Secretary of State Rex Tillerson just wrapped up a multinational journey of Latin America and, by all accounts, the trip was a resounding success.

Oddly enough, what continues to make headlines is not the successful visits to leaders in Mexico, Argentina, Colombia, Peru, and Jamaica.

Nor are the headlines about the Mexican foreign minister, Luis Videgaray, declaring that Mexico’s relationship with the Trump administration is closer than with his predecessor.

It was a remark he made at University of Texas, Austin prior to the tour about the success and continued relevancy of the Monroe Doctrine. As usual, administration critics attacked Tillerson’s statements as outdated and intrusive. What they failed to recognize is that the Monroe Doctrine was never about American interventionism. In fact, it was clearly the opposite. As stated in the first paragraph:

… the American continents, by the free and independent condition which they have assumed and maintain, are henceforth not to be considered as subjects for future colonization by any European powers …

At that point in history, countries in Latin America were gaining their independence from their European colonizers. Simon Bolivar and his troops had recently liberated the Andean countries of Colombia, Ecuador, Panama, and Venezuela from Spain. By 1826, the vast majority of the region was independent of aggressive colonial powers.

Supporting the notion of the Latin American sovereignty was arguably based more on principle rather than actual capability. During the 1800s, the U.S. military was very small. The Army was roughly 6,000 men. In contrast, the French army was around 100,000 men in 1813 and the British army was near 250,000. The U.S.’ offensive capabilities were quite limited.

The idea of preventing further European encroachment into Latin America was in the self-interest of the U.S. and these newly freed countries. It was never about establishing the Western Hemisphere as a zone of U.S. control. The U.S. often worked in cooperation with much of the region to prevent hostile European powers from establishing platforms in the region. That teamwork still continues and has paid off.

Excluding Cuba and Venezuela, Latin America is full of strong democracies. Twelve of the U.S.’ 20 free trade agreements are with countries in the region.

As such, the same principle of countering aggressive foreign powers should still hold true. The Heritage Foundation’s Index of U.S. Military Strength highlighted the dangerous trends in the region.

America’s geopolitical foes have exploited and will continue to exploit the region’s proximity to the U.S. homeland by seeking relationships with willing regional partners to counter U.S. influence.

One of America’s primary adversaries, Russia, is developing strategic regional partnerships in the form of military cooperation, arms sales, trade agreements, and even cooperation in counternarcotic operations. In addition to high-profile visits by the Russian Navy’s Interfleet Surface Action Group to Cuba, Nicaragua, and Venezuela, Russia used a regional exercise to deploy two long-range strategic bombers to Venezuela and Nicaragua and, following its annexation of Crimea, announced plans to build military bases in Nicaragua, Cuba, and Venezuela.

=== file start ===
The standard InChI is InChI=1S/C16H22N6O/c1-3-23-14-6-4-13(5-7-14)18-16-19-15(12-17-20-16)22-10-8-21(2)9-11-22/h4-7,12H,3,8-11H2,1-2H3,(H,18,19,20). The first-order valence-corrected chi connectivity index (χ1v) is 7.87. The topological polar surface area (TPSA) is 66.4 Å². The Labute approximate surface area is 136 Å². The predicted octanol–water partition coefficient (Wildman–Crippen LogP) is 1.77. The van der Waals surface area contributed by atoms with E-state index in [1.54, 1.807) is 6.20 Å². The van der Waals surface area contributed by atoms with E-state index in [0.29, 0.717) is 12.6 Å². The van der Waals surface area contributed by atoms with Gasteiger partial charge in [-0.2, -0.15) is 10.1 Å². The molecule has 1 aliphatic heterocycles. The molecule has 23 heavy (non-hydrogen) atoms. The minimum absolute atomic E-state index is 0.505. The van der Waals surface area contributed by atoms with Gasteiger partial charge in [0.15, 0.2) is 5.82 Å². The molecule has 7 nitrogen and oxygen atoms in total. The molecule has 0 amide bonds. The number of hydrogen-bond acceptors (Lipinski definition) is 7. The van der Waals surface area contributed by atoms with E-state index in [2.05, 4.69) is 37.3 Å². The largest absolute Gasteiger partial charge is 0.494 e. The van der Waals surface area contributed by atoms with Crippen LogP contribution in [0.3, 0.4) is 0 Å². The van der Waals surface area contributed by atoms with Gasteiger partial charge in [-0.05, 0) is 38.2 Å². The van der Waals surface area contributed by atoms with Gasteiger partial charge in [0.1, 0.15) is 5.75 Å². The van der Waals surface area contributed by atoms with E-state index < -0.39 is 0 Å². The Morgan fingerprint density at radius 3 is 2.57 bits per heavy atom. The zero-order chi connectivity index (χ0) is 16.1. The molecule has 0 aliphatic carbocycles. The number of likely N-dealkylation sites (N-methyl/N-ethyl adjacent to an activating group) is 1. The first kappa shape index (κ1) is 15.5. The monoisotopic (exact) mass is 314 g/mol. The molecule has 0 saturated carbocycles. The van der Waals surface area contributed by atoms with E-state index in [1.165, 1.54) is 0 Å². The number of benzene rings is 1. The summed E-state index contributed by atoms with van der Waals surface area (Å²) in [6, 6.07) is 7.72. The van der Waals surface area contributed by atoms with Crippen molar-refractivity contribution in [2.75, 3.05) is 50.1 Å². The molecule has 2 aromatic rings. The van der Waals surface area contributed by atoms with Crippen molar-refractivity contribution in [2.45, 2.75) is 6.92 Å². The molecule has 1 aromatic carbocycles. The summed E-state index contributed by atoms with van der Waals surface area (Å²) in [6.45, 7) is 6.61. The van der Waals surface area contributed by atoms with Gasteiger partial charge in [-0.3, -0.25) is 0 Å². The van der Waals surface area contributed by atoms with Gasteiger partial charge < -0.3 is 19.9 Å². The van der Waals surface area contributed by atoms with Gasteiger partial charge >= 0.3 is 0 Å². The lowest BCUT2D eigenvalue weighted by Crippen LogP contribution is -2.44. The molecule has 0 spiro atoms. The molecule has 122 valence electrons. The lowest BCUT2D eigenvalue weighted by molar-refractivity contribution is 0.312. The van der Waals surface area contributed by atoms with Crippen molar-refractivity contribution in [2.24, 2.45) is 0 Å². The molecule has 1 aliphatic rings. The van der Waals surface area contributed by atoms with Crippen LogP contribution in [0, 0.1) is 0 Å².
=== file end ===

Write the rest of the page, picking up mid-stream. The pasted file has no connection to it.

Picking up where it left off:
The People’s Republic of China (PRC) has been another active player in the region. Much of China’s engagement has focused on expanding bilateral economic relations and major investments in infrastructure development projects. Currently, the PRC has proposed to invest $40 billion in constructing an interoceanic canal in Nicaragua that is set to rival the Panama Canal.

Iran’s growing presence in Latin America has raised concerns in the U.S. Tehran has spent the past decade increasing its regional economic relations and diplomatic presence, particularly in the ALBA countries.

Russia’s imperial ambitions are a direct national security threat for the U.S. and its partners. Its erosion of basic freedoms in its own country paints a stark picture for its version of cooperation. China’s state-centric model of economic development underscores its engagement is not benign and is tailored to advance its geopolitical ambitions.

Whereas U.S. engagements come with good governance requirements, China’s lack of standards purposefully weakens the shared values of our democratic hemisphere. Underscoring this is China’s pressuring of Latin American countries to cut relations with democratic Taiwan.

In addition to Russia and China, Iran also causes issues in this region. Iran’s pursuit of nefarious policies such as its continued support for terrorism will remain a challenge for the U.S. Its proxy Hezbollah has an established presence in the region and has known drug, weapons, and illicit contraband traffickers.

Seeking to disrupt and address these activities is not American interventionism but is sound regional policy.

Geography is destiny and the U.S.’ foes will continue to use the region’s proximity to their advantage. The stakes are high and the nation’s chief diplomat should continue rallying the region behind these shared threats.